Now this is all stuff that was also in Vermintide. More of the same can be good when it’s well done, and Vermintide 2 is certainly well done. What makes Vermintide 2 a cut above the original is the new leveling system. Each character now levels individually, unlocking new traits and classes. There are 30 levels of traits to unlock, and two extra “careers” for each of the five characters. Each character levels individually, but loot boxes can be carried over between characters to make the grind a little easier. Still, it’s a hell of a lot of grind.
As a veteran of vanilla WoW, grind isn’t a dirty word to me. What matters is that the grind is leading towards something worth the time and effort. For Vermintide 2, that largely comes in the form of the different careers. More than just a visual change, careers can radically alter how your character plays. I’ve put the most time into Markus “Vanilla Ice Cream on a Waffle Cone” Kruber, as I like melee bruisers and I’ll be damned if I play a dwarf. Upon reaching level 7, I unlocked the Huntsman class and the character switched into a ranged damage role with strong melee backup. Reach level 14, and you’ll become a Man at Arms, an even tankier melee dude with a dash attack. Each career has its own skill tree, and certain weapons that only it can use.
So while I won’t see many people grinding all five of the crew to level 30, there is a lot of value to your repeated runs. The permanent progression that the leveling offers is a great way to add reward on top of the gear drops. The downside to this is that it’s far more difficult to hop between classes. While gear was certainly a factor in your success in Vermintide, you could still pretty easily jump into a character you only had a few pieces of gear for and do reasonably well. As your strength is now determined by your level, it’s not so simple in Vermintide 2.
This is a good segway into my biggest overall criticism with the game: playing with random scrubs is unbearable. If I had the choice between sleeping in an Arizona bar dumpster during the summer and trudging through all of the levels with random people, then I’d be using garbage bags as a pillow. Between having to know the locations of the tomes/grimoires and knowing how to actually be good at the game, finding a proficient four man team comprised of random people is like watching the last white rhino get hit by a shooting star. Even in my three man team, we’d quickly write off the fourth random player as more of a liability. The AI is decent enough at shooting stuff, but won’t pick up any of the collectible goodies without some inconsistent trickery. So you can either waste your time in subpar games, or get a solid group without other life commitments. And given the amount of grind that’s in this game, finding that consistently is the four-leaf clover wreath left on the rhino’s grave.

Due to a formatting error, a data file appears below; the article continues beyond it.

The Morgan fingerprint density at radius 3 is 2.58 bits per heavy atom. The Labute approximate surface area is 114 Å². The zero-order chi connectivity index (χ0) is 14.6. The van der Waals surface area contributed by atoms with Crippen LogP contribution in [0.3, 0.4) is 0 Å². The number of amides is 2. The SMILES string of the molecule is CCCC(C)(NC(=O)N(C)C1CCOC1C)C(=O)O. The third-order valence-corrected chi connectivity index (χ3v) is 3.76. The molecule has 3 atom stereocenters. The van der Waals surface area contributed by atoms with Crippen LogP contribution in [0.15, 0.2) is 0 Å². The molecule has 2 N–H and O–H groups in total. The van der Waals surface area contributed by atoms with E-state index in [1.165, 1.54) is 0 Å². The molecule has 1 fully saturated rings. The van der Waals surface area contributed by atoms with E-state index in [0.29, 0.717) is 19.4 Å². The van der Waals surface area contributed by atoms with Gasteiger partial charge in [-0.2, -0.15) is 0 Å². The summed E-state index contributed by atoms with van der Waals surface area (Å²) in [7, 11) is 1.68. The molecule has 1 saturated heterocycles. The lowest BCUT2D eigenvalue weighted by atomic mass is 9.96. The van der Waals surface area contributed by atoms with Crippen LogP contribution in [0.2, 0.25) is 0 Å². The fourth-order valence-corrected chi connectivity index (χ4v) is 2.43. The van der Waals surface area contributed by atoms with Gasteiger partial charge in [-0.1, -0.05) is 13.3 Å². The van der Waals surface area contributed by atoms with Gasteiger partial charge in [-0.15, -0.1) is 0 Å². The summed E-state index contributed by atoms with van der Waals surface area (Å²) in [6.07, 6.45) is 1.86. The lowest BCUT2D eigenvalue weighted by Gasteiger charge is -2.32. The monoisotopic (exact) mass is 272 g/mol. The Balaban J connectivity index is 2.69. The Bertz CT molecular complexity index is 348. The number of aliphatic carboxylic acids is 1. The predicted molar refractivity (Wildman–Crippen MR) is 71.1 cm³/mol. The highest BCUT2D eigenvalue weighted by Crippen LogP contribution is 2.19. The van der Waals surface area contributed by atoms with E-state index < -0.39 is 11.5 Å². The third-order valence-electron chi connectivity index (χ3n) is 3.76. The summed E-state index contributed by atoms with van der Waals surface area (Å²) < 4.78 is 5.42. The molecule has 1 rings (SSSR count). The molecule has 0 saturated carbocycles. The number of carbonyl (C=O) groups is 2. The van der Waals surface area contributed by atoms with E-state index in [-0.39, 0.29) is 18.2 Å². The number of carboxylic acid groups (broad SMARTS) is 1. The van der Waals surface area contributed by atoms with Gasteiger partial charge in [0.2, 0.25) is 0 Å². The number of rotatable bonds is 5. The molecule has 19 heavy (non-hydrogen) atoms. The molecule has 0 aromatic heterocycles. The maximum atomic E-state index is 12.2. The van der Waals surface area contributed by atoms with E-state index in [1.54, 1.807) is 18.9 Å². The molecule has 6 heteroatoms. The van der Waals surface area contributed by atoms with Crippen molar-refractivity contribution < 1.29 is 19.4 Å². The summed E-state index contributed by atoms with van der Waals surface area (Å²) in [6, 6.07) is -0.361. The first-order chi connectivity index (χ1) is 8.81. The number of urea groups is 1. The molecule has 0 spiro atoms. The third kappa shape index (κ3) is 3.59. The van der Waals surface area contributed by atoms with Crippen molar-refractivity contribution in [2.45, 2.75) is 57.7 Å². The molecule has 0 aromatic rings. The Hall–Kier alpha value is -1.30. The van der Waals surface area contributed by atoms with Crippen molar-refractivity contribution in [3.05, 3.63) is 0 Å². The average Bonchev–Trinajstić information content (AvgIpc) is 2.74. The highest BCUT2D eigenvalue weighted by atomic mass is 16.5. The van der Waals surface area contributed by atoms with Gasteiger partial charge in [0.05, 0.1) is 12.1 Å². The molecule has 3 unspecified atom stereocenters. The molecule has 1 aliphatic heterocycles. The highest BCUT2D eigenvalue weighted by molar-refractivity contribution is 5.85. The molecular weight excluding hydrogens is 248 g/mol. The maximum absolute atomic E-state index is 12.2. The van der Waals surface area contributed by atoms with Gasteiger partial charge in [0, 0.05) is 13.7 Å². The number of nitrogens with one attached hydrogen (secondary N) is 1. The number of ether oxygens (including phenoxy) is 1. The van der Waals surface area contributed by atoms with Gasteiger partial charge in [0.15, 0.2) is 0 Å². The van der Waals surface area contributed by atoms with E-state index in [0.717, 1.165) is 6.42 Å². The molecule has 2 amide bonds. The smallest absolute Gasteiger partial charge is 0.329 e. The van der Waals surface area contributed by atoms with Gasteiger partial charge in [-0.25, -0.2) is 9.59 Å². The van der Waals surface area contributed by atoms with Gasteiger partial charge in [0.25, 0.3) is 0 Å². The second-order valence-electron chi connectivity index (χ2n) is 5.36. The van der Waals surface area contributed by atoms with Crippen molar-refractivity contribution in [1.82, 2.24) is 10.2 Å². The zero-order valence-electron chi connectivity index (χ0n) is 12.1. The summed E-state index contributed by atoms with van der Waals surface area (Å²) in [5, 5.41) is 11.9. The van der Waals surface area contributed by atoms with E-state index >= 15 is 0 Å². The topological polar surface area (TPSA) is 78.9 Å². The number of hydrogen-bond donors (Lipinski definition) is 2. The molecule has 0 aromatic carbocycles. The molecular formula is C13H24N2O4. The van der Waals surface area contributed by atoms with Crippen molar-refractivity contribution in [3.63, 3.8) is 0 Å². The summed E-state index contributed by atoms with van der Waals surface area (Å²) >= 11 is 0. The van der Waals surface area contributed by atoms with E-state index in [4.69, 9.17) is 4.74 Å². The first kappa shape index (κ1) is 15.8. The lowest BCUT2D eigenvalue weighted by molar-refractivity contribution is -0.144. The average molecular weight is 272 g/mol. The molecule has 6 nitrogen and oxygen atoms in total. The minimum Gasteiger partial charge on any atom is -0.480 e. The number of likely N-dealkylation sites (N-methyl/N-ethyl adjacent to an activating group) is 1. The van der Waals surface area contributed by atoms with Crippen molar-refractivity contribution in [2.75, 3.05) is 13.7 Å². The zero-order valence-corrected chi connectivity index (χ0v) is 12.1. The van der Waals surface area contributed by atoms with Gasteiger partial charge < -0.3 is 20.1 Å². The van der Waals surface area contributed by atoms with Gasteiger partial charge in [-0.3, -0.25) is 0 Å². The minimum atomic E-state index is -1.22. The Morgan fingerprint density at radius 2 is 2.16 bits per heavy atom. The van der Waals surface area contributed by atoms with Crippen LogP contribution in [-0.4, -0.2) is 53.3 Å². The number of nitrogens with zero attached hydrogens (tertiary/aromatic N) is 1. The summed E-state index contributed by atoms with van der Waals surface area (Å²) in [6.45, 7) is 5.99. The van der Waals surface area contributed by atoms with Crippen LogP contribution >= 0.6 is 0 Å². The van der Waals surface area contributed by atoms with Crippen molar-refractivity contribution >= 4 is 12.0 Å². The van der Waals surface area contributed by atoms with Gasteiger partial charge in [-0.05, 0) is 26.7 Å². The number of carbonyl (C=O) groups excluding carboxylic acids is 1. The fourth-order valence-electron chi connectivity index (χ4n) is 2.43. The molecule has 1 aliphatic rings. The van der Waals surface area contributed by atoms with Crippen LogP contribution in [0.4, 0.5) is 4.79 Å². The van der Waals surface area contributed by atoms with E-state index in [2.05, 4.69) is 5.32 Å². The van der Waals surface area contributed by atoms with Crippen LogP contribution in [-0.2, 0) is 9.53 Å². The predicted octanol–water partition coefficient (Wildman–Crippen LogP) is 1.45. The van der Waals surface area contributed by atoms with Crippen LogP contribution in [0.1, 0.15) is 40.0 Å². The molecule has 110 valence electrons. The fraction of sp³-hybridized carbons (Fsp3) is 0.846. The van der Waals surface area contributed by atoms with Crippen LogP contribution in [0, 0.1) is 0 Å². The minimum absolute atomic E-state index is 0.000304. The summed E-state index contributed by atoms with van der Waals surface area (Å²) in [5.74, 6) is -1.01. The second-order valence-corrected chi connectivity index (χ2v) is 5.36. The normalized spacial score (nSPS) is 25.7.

It’s a pretty major gripe in terms of my own personal enjoyment, but even in my most frothing moments of scrub-induced rage I couldn’t exactly fault the game for just being what it is. And what it is is excellent. A huge cut above other cooperate shooters, the edition of new chaos units and the leveling system makes Vermintide 2 replace Left 4 Dead as the industry standard. Cleaving hordes of skittering rats has never been so fun, and definitely shouldn’t be missed.
Here is where the review should end, but wait, there’s more! You can’t talk about Vermintide without mentioning the exceptional developer support. The original game was still cranking out patches, updates, and DLC years after its release. With Vermintide 2, Fatshark has already been on top of releasing a slew of balance changes, updates, fixes, and more. It’s only been a month since release (yes I know, this review is late), and they are on their third major quality of life improvement patch. As a game it was already excellent, but that kind of community interaction and developer support truly makes the game exceptional. It’s a game you should definitely buy, and a company you should be happy to support.
Ridiculously fun combat and near infinite replayability combine to form the perfect rat-smashing package. The best co-op shooter on the market. The only downside is that there isn’t a really good way to play without a solid team. Get your friends together and waste away the weeks.